John A. Parker
Major, United States Army
ARMY OFFICERS DIE IN PLANE CRASH
Lieutenant J. A. Willis, Jr., Pilot; His Father, Major Willis, And Major J. A. Parker Killed
HIT FOG OVER VIRGINIA
March 20, 1933
WASHINGTON, March 19, 1933 - Lieutenant James A. Willis, Jr., and his two passengers, Major James A. Willis, Sr., his father, and Major John A. Parker, were killed late today when the Army transport plane in which they were flying crashed near Petersburg, Virginia.
The report was received here from Bolling Field, and the three men were identified after Army officials at the airport had been notified by Virginia State Police.
Bolling Field officials said Lieutenant Willis was flying in a fog toward Washington from Spartensburg, North Carolina.
All three men had apparently been killed instantly. The body of Lieutenant Willis was pulled from the plane by a Negro farmer. The two others were recovered later.
Both Major Willis and Major Parker were connected with the Judge Advocate General's Department.
The plane was a C-19, single engine five passenger transport.
Lieutenant Willis had been flying in the Army service for about four years, airfield officials said.
The party had flown to the North Carolina field on Friday.
Lieutenant Willis was not married.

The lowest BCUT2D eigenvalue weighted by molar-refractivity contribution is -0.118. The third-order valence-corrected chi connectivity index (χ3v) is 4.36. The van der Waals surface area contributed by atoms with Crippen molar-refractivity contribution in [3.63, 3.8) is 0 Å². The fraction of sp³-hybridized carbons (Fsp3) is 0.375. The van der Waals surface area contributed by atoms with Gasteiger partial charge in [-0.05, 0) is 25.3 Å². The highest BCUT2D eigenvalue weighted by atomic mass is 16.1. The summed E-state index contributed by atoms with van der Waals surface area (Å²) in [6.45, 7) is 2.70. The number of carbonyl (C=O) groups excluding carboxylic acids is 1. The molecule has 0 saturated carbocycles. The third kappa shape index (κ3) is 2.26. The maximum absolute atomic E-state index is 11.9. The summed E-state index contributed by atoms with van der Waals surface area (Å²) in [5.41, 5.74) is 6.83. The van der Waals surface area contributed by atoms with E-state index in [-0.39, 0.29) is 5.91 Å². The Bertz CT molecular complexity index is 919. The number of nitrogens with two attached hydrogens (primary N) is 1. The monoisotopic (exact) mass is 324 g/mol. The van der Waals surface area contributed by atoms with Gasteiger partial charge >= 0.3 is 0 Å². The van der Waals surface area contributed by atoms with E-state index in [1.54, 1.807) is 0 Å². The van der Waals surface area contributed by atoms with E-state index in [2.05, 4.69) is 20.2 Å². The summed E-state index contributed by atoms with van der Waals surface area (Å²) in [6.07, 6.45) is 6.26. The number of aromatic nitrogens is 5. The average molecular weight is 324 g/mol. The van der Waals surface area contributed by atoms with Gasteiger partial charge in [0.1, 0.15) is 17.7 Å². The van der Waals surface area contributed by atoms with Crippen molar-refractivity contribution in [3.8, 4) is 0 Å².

The widow of the elder Willis and their daughter, Margaret, reside in Washington, as does the widow of Major Parker.
Army officials said they were notifying the families. The bodies will be brought to Washington, it was understood here, probably tomorrow.
Major Parker was a native of Harnett County, North Carolina, and was graduated from the University of North Carolina in 1906. During the World War he was connected with the Judge Advocate General's office overseas and has since been stationed in Washington and for a while in Panama.
Major Willis, also 55 years old, was a native of Barnwell, South Carolina. During the Spanish-American War he served with the South Carolina Volunteers in Cuba. Later he entered the Regular Army, attaining the rank of Colonel of Infantry during the World War.
Lieutenant Willis was 30 years old and was
a native of South Carolina. He was a graduate of primary and advanced
flying schools and was rated as air pilot.